As Mises in 1952 wrote that "the United States is subsidizing all over the world the worst failure of history: socialism. But for these lavish subsidies the continuation of the socialist schemes would have become long since unfeasible."

The policy of trade restriction fared no better. The rationale was that if trade were forbidden, the East would sink lower into poverty, prompting the people to rise up and overthrow the communist regimes. For several reasons, it didn't work. First, the deprivation caused by the West made good propaganda for the regimes. They could tell their people that a hostile world wishes them ill and only support for the government could assure their security.

Another reason the strategy did not work is that, as Alexis de Tocqueville pointed out, revolutions do not occur when people are ground into despair. Radical change occurs, rather, when people glimpse what is possible to them from rising expectations. Merely depriving the people subjected to communism of consumer products could not be expected to impel them to overthrow their governments.

V. Orval Watts, an Old Right educator, debunked the embargo strategy. He wrote that government restrictions on private trade with communist countries strengthen the Iron Curtain because embargoing trade also embargoes ideas. In a 1955 article he wrote that "An American, for example, cannot walk down a Moscow street without conveying to passersby certain truths about the outside world—through the quality of his shoes, the cut of his clothes, his unafraid bearing and peaceable manner. Everywhere he goes, and in every contact, he does or says things which teach the meaning of freedom and expose the lies on which the Soviet rulers depend for inculcating fear and hatred of capitalism and of the peoples practicing it."

We should "work for a revolution behind the Iron Curtain. But for this, we need carriers of revolutionary ideas. In selecting the best means of accomplishing this revolution in Russia, let us not arbitrarily and emotionally reject the effective means of peaceful traders and travelers."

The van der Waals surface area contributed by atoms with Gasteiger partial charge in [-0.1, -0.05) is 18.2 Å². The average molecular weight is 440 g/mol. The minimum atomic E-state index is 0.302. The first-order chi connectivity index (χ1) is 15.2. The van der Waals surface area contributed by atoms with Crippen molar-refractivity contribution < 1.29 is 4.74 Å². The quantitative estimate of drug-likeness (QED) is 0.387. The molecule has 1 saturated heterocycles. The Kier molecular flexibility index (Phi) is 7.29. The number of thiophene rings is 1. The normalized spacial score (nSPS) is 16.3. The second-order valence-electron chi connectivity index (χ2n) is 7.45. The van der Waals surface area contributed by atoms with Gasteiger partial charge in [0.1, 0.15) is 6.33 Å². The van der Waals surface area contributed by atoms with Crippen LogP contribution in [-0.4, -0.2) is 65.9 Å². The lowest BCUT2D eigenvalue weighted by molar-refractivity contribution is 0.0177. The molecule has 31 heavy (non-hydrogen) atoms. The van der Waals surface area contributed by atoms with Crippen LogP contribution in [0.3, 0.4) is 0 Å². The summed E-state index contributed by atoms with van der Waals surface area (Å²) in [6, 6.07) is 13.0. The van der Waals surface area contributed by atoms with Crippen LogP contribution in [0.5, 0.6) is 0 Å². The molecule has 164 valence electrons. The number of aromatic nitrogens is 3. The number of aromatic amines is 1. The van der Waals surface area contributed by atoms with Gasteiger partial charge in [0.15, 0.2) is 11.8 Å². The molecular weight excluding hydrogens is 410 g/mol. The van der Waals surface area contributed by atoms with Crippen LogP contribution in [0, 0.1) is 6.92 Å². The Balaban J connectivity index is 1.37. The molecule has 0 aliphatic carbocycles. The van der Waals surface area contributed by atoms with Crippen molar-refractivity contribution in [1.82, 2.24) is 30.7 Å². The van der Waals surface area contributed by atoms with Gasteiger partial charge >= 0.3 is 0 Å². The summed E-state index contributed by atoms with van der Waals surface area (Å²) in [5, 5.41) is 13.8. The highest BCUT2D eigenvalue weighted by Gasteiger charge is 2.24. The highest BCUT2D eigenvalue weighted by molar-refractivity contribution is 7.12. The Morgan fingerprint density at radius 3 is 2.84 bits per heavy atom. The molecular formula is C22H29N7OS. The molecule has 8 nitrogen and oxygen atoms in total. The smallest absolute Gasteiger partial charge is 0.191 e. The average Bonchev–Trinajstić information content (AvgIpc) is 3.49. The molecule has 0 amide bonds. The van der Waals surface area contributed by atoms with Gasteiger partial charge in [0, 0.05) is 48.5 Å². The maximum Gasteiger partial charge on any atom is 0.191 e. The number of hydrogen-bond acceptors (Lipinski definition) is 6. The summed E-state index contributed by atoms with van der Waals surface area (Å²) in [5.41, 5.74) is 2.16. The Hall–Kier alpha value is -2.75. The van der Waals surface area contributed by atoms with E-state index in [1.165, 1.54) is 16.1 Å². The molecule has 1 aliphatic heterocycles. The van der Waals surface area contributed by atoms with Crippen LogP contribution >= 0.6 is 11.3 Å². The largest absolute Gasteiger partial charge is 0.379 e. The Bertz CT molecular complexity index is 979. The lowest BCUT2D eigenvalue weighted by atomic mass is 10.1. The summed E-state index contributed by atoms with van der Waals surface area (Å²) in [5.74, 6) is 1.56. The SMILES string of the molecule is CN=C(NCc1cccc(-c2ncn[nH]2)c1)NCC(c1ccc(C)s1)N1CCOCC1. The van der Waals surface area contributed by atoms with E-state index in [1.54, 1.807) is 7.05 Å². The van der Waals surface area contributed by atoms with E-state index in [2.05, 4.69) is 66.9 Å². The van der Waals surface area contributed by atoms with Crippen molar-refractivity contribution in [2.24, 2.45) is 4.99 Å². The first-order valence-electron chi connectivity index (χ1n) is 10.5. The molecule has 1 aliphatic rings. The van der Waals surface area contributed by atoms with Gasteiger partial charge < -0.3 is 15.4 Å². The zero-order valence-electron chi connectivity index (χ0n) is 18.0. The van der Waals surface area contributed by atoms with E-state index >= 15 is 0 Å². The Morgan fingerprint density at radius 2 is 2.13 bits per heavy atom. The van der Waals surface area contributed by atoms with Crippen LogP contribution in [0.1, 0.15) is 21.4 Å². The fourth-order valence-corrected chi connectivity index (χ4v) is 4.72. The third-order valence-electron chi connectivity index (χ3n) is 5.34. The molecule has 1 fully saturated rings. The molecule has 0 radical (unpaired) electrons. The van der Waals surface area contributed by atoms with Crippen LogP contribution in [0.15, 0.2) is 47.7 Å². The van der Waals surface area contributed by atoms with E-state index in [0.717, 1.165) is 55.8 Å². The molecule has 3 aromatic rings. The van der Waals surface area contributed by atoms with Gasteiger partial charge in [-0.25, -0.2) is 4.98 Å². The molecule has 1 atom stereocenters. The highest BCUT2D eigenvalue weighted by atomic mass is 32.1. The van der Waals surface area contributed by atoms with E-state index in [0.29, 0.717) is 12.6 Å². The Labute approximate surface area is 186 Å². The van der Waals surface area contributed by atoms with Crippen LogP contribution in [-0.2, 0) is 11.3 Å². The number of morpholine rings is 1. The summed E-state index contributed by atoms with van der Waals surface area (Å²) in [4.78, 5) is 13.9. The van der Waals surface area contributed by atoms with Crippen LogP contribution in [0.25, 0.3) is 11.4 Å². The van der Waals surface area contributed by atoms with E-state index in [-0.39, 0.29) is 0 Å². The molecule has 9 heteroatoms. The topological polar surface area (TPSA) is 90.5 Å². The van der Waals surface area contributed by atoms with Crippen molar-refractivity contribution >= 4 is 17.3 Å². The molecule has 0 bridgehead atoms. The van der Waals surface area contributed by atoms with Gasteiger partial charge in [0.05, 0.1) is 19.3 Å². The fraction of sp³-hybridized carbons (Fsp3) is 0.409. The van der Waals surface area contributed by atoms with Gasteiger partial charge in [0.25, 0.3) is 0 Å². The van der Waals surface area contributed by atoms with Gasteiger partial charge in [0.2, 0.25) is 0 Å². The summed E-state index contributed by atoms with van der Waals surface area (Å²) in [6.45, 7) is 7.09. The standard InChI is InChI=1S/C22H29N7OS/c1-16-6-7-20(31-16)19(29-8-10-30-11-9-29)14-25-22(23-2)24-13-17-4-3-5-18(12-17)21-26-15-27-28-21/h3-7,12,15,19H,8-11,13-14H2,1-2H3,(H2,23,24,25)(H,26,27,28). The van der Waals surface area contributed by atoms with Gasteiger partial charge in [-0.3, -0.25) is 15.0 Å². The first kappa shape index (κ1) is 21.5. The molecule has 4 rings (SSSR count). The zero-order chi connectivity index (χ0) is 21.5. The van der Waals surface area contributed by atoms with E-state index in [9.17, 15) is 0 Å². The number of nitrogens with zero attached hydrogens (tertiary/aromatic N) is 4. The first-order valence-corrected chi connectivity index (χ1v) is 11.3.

The meaning of these criticisms, in light of today's events, is staggering: U.S. policy has prolonged communist rule and delayed the crack-up.

Those who reply that what is happening now is the result of U. S. containment policy and military spending, which forced the communists to spend resources on arms rather than consumer products, miss the point of Mises's calculation argument. Given the inherent incompetence of bureaucratic economies, it would not have mattered if the Soviets spent no resources on arms. The consumer economy would still have been starkly inferior to the West's.

There is another point implicit in this analysis that is contrary to the Cold War orthodoxy. It is a fallacy to believe that public opinion plays no role in communist countries because the regimes rule by brute force. Totalitarian regimes always spend immense resources on propaganda and the promotion of an ideology, which is nothing less than a moral rationalization of the regime. They must do this, as Etienne Ie Boetie wrote in The Politics of Obedience, because the people always outnumber the rulers. Without the people's acquiescence and cooperation, the regime could not last.

The Old Right view is really the traditional U. S. foreign policy view. It was what George Washington meant when he warned against "political connection" with foreign countries and "entangling alliances." John Quincy Adams put it most eloquently: ''America does not go abroad in search of monsters to destroy. She is the well-wisher to the freedom and independence of all. She is the champion and vindicator only of her own."